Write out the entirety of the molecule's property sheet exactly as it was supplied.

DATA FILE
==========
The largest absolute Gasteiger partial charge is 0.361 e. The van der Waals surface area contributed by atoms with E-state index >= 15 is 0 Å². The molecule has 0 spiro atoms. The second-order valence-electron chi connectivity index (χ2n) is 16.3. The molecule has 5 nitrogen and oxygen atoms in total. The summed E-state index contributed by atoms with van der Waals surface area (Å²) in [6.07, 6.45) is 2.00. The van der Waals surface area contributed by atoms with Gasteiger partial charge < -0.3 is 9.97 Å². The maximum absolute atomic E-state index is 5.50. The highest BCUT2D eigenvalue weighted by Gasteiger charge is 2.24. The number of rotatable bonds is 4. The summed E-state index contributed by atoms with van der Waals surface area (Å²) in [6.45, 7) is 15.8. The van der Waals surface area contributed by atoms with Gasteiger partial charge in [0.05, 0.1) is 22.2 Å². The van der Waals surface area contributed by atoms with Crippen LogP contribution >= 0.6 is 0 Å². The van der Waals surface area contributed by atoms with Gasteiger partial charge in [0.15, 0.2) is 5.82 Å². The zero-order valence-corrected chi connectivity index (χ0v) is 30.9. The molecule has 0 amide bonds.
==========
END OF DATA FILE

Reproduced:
The largest absolute Gasteiger partial charge is 0.361 e. The van der Waals surface area contributed by atoms with E-state index >= 15 is 0 Å². The molecule has 0 spiro atoms. The second-order valence-electron chi connectivity index (χ2n) is 16.3. The molecule has 5 nitrogen and oxygen atoms in total. The summed E-state index contributed by atoms with van der Waals surface area (Å²) in [6.07, 6.45) is 2.00. The van der Waals surface area contributed by atoms with Gasteiger partial charge < -0.3 is 9.97 Å². The maximum absolute atomic E-state index is 5.50. The highest BCUT2D eigenvalue weighted by Gasteiger charge is 2.24. The number of rotatable bonds is 4. The summed E-state index contributed by atoms with van der Waals surface area (Å²) in [6.45, 7) is 15.8. The van der Waals surface area contributed by atoms with Gasteiger partial charge in [0.05, 0.1) is 22.2 Å². The van der Waals surface area contributed by atoms with Crippen LogP contribution >= 0.6 is 0 Å². The van der Waals surface area contributed by atoms with Gasteiger partial charge in [0.15, 0.2) is 5.82 Å². The zero-order valence-corrected chi connectivity index (χ0v) is 30.9. The molecule has 0 amide bonds.